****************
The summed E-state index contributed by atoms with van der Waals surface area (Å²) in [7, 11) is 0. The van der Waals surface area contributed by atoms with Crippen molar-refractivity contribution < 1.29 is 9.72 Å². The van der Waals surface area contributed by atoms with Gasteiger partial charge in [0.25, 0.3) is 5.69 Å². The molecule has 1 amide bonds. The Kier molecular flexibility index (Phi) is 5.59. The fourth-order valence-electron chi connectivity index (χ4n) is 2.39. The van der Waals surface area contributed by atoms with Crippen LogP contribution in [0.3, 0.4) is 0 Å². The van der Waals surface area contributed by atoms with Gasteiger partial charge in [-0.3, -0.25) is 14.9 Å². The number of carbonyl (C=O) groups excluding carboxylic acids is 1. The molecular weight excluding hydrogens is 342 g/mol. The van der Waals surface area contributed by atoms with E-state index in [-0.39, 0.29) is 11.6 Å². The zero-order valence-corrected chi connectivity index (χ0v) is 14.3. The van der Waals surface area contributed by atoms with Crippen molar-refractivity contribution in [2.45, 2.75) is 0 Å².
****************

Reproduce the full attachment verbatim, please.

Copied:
The summed E-state index contributed by atoms with van der Waals surface area (Å²) in [7, 11) is 0. The van der Waals surface area contributed by atoms with Crippen molar-refractivity contribution < 1.29 is 9.72 Å². The van der Waals surface area contributed by atoms with Gasteiger partial charge in [0.25, 0.3) is 5.69 Å². The molecule has 1 amide bonds. The Kier molecular flexibility index (Phi) is 5.59. The fourth-order valence-electron chi connectivity index (χ4n) is 2.39. The van der Waals surface area contributed by atoms with Crippen LogP contribution in [0.3, 0.4) is 0 Å². The van der Waals surface area contributed by atoms with Gasteiger partial charge in [-0.3, -0.25) is 14.9 Å². The number of carbonyl (C=O) groups excluding carboxylic acids is 1. The molecular weight excluding hydrogens is 342 g/mol. The van der Waals surface area contributed by atoms with E-state index in [-0.39, 0.29) is 11.6 Å². The zero-order valence-corrected chi connectivity index (χ0v) is 14.3. The van der Waals surface area contributed by atoms with Crippen molar-refractivity contribution in [2.45, 2.75) is 0 Å².